Freshman Rep. George Nethercutt has the edge over Democratic challenger Judy Olson in Eastern Washington’s congressional race - in part because voters seem more likely to trust him on one of the campaign’s key issues, preserving Medicare.
A new scientific survey shows Nethercutt, a former Spokane attorney, with the support of half the voters surveyed in the 5th Congressional District.
Olson, a Garfield farmer, has the support of 36 percent of those surveyed between Oct. 24 and 26, while 14 percent said they have not yet decided.
The poll, conducted for The Spokesman-Review and KHQ-TV, has a margin of error of 5 percent.
“He’s in pretty good shape, although undecideds tend to break in favor of the challenger,” said Del Ali, an analyst for Mason-Dixon Political/Media Research Inc., which conducted the poll.
“It still could tighten, but I’d rather be in Nethercutt’s shoes right now.”
Nethercutt said he was “thrilled” with the results and didn’t agree that undecided voters would necessarily side with Olson.
“I think they’re going to look carefully at us in the next week. It may be based on the quality of the ads, who’s positive and who’s negative,” he said.
Olson called the results “about ballpark” and said she has new commercials airing this week in an effort to capture undecided voters.
“The big question is how many people will get out and vote,” she said.
Nethercutt has been the target of months of critical campaign commercials - first by national labor unions and environmental groups, and recently by Olson. But the poll indicates that barrage has not had much effect.
All but 1 percent of the voters contacted said they recognized the congressman’s name, and more than half said they had a favorable opinion of him. A fourth said they had an unfavorable opinion - a nearly identical number to a survey taken in early September.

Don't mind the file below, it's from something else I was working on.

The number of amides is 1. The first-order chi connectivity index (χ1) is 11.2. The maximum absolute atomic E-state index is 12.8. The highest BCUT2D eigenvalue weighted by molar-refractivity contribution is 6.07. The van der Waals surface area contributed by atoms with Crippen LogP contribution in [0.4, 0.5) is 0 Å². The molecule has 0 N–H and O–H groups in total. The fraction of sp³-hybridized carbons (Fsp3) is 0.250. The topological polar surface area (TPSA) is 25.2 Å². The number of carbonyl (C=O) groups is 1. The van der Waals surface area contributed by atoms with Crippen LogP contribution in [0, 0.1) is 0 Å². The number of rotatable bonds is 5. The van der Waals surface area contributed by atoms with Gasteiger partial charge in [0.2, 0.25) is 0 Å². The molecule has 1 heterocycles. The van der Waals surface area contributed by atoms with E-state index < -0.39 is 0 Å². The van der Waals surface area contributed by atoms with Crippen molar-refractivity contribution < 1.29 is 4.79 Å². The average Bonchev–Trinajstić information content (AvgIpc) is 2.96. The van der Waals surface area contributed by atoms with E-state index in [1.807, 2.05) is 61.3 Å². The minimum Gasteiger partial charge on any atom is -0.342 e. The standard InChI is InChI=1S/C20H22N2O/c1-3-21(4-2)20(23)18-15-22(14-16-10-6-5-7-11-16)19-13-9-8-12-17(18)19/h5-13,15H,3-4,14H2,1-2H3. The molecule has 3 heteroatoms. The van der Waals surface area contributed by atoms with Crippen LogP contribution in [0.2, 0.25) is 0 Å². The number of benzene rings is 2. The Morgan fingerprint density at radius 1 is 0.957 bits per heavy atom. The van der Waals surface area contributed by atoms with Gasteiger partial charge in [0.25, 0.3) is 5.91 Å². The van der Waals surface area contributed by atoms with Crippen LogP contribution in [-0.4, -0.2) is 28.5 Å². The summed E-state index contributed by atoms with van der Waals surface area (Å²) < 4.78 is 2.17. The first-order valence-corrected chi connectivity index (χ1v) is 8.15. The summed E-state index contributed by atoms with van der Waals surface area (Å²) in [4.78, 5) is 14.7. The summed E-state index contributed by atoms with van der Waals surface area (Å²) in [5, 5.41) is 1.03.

Ali speculated that Democrats in Eastern Washington have not been successful tying Nethercutt to House Speaker Newt Gingrich.
“He’s not seen as one of those abrasive Republican freshmen,” the analyst said of Nethercutt. “I think the strategy is pretty stupid in certain districts, and this is one of them.”
Olson is not quite as well-known as the incumbent, the survey indicates. About 15 percent of the voters didn’t recognize her name, but few people who did know her had a negative opinion of her.
One of her challenges is to introduce herself to those voters through political ads, and convince them to vote for her, Ali said. “I think we’ll do better after this week,” Olson said.
A key criticism of Nethercutt - both in political commercials and by Olson at campaign appearances - has been his vote on an unsuccessful Republican proposal to reform Medicare. The GOP wanted to slow the rate of growth in payments from about 11 percent a year to about 7 percent.
Olson has called the proposal a cut in Medicare, arguing that inflation and the rising number of beneficiaries would have outstripped that lower figure. Nethercutt has responded that it was not a cut because new options for the program would have saved enough money to allow Medicare to survive with a lower growth rate.
Because the proposal was vetoed by President Clinton, the next Congress will have to take another shot at reforming Medicare, which is losing an estimated $22 million a day.
Nethercutt says he would support a program similar to the one that was vetoed. Olson says she does not have a specific proposal to reform Medicare, but wants a bipartisan group from Congress to devise a plan that both sides can support.
When voters in the survey were asked which candidate would do a better job of making the changes needed to keep Medicare viable, the incumbent got the nod: 44 percent chose Nethercutt compared to 30 percent for Olson.
If Olson picks up the vast majority of the undecided voters, the race could hinge on turnout, Ali said. That brings in such unpredictable factors as whether the presidential race is essentially decided in the Eastern Time Zone before the polls close in Washington state. That could discourage supporters of the loser from going to the polls, or make supporters of the winner so overconfident they decide to skip voting, he said.
, DataTimes ILLUSTRATION: Graphic: Nethercutt in the lead